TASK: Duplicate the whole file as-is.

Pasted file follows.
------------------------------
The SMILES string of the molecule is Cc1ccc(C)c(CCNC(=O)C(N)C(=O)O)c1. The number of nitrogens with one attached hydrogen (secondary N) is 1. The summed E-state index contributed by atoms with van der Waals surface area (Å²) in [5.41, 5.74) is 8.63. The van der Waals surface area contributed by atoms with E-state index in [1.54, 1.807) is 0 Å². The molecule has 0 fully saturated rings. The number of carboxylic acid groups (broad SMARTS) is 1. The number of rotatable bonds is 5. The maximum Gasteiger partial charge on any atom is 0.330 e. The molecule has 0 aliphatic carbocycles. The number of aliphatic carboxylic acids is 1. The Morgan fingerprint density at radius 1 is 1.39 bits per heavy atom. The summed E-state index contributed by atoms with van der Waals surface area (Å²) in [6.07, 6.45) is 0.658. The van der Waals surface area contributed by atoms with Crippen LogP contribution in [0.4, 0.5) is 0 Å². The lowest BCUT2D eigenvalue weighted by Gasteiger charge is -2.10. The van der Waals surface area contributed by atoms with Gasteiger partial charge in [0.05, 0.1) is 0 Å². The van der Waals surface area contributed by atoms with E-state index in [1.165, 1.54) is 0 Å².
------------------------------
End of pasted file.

The SMILES string of the molecule is Cc1ccc(C)c(CCNC(=O)C(N)C(=O)O)c1. The number of nitrogens with one attached hydrogen (secondary N) is 1. The summed E-state index contributed by atoms with van der Waals surface area (Å²) in [5.41, 5.74) is 8.63. The van der Waals surface area contributed by atoms with E-state index in [1.54, 1.807) is 0 Å². The molecule has 0 fully saturated rings. The number of carboxylic acid groups (broad SMARTS) is 1. The number of rotatable bonds is 5. The maximum Gasteiger partial charge on any atom is 0.330 e. The molecule has 0 aliphatic carbocycles. The number of aliphatic carboxylic acids is 1. The Morgan fingerprint density at radius 1 is 1.39 bits per heavy atom. The summed E-state index contributed by atoms with van der Waals surface area (Å²) in [6.07, 6.45) is 0.658. The van der Waals surface area contributed by atoms with Crippen LogP contribution in [0.4, 0.5) is 0 Å². The lowest BCUT2D eigenvalue weighted by Gasteiger charge is -2.10. The van der Waals surface area contributed by atoms with Gasteiger partial charge in [0.05, 0.1) is 0 Å². The van der Waals surface area contributed by atoms with E-state index in [1.165, 1.54) is 0 Å².